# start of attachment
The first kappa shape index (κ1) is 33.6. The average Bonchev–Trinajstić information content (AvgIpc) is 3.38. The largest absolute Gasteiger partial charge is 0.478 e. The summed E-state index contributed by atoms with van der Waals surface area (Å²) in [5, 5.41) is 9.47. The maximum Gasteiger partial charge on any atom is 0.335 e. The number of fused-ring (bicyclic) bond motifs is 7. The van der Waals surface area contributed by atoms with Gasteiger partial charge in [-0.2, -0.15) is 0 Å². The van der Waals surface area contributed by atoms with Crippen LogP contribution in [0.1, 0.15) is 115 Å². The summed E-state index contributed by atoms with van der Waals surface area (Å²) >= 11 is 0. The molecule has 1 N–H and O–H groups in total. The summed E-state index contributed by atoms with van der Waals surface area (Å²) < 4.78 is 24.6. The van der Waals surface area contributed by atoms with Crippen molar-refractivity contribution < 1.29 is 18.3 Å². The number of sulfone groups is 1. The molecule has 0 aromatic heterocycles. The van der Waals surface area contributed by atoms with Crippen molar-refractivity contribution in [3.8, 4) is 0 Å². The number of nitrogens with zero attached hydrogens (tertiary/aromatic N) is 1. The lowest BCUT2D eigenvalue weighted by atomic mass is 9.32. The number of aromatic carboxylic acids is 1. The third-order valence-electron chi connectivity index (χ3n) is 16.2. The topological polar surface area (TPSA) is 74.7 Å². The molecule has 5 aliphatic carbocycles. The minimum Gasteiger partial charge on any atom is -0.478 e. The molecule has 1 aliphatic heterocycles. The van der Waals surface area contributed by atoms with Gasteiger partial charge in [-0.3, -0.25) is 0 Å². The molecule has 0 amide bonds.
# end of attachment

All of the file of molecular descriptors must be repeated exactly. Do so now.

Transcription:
The first kappa shape index (κ1) is 33.6. The average Bonchev–Trinajstić information content (AvgIpc) is 3.38. The largest absolute Gasteiger partial charge is 0.478 e. The summed E-state index contributed by atoms with van der Waals surface area (Å²) in [5, 5.41) is 9.47. The maximum Gasteiger partial charge on any atom is 0.335 e. The number of fused-ring (bicyclic) bond motifs is 7. The van der Waals surface area contributed by atoms with Gasteiger partial charge in [-0.2, -0.15) is 0 Å². The van der Waals surface area contributed by atoms with Crippen LogP contribution in [0.1, 0.15) is 115 Å². The summed E-state index contributed by atoms with van der Waals surface area (Å²) >= 11 is 0. The molecule has 1 N–H and O–H groups in total. The summed E-state index contributed by atoms with van der Waals surface area (Å²) < 4.78 is 24.6. The van der Waals surface area contributed by atoms with Crippen molar-refractivity contribution < 1.29 is 18.3 Å². The number of sulfone groups is 1. The molecule has 0 aromatic heterocycles. The van der Waals surface area contributed by atoms with Crippen molar-refractivity contribution in [3.8, 4) is 0 Å². The number of nitrogens with zero attached hydrogens (tertiary/aromatic N) is 1. The lowest BCUT2D eigenvalue weighted by atomic mass is 9.32. The number of aromatic carboxylic acids is 1. The third-order valence-electron chi connectivity index (χ3n) is 16.2. The topological polar surface area (TPSA) is 74.7 Å². The molecule has 5 aliphatic carbocycles. The minimum Gasteiger partial charge on any atom is -0.478 e. The molecule has 1 aliphatic heterocycles. The van der Waals surface area contributed by atoms with Gasteiger partial charge in [-0.3, -0.25) is 0 Å². The molecule has 0 amide bonds.